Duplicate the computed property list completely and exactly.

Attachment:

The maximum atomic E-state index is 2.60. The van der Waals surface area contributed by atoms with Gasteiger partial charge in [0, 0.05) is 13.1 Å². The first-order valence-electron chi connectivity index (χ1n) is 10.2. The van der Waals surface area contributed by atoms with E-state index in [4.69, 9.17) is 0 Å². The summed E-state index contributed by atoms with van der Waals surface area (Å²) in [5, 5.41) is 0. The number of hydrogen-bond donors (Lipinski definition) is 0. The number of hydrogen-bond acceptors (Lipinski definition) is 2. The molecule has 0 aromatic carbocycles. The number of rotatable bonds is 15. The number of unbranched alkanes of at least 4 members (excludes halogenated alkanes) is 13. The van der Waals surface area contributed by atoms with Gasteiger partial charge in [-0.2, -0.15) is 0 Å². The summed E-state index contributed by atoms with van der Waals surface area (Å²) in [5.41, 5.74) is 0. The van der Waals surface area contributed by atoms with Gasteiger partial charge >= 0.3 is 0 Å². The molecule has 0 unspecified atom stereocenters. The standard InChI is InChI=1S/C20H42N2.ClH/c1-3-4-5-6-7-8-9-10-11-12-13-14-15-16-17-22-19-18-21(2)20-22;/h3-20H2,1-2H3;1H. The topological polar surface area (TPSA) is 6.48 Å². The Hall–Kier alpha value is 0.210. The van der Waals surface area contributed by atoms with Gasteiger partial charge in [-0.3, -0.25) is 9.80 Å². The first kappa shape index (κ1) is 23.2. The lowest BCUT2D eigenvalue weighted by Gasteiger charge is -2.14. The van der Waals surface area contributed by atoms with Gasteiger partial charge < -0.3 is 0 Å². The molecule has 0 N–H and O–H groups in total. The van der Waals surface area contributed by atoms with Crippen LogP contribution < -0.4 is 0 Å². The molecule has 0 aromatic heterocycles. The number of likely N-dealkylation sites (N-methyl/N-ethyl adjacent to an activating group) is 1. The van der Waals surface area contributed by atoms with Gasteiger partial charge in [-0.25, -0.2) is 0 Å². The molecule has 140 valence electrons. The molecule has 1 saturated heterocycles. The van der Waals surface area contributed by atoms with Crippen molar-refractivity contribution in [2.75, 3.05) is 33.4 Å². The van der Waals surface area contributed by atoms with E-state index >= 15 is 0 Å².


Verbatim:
The maximum atomic E-state index is 2.60. The van der Waals surface area contributed by atoms with Gasteiger partial charge in [0, 0.05) is 13.1 Å². The first-order valence-electron chi connectivity index (χ1n) is 10.2. The van der Waals surface area contributed by atoms with E-state index in [4.69, 9.17) is 0 Å². The summed E-state index contributed by atoms with van der Waals surface area (Å²) in [5, 5.41) is 0. The number of hydrogen-bond donors (Lipinski definition) is 0. The number of hydrogen-bond acceptors (Lipinski definition) is 2. The molecule has 0 aromatic carbocycles. The number of rotatable bonds is 15. The number of unbranched alkanes of at least 4 members (excludes halogenated alkanes) is 13. The van der Waals surface area contributed by atoms with Gasteiger partial charge in [-0.2, -0.15) is 0 Å². The summed E-state index contributed by atoms with van der Waals surface area (Å²) in [5.41, 5.74) is 0. The van der Waals surface area contributed by atoms with Gasteiger partial charge >= 0.3 is 0 Å². The molecule has 0 unspecified atom stereocenters. The standard InChI is InChI=1S/C20H42N2.ClH/c1-3-4-5-6-7-8-9-10-11-12-13-14-15-16-17-22-19-18-21(2)20-22;/h3-20H2,1-2H3;1H. The topological polar surface area (TPSA) is 6.48 Å². The Hall–Kier alpha value is 0.210. The van der Waals surface area contributed by atoms with Gasteiger partial charge in [-0.3, -0.25) is 9.80 Å². The first kappa shape index (κ1) is 23.2. The lowest BCUT2D eigenvalue weighted by Gasteiger charge is -2.14. The van der Waals surface area contributed by atoms with Gasteiger partial charge < -0.3 is 0 Å². The molecule has 0 N–H and O–H groups in total. The van der Waals surface area contributed by atoms with Crippen LogP contribution < -0.4 is 0 Å². The molecule has 0 aromatic heterocycles. The number of likely N-dealkylation sites (N-methyl/N-ethyl adjacent to an activating group) is 1. The van der Waals surface area contributed by atoms with Gasteiger partial charge in [-0.25, -0.2) is 0 Å². The molecule has 140 valence electrons. The molecule has 1 saturated heterocycles. The van der Waals surface area contributed by atoms with Crippen molar-refractivity contribution in [2.75, 3.05) is 33.4 Å². The van der Waals surface area contributed by atoms with E-state index >= 15 is 0 Å².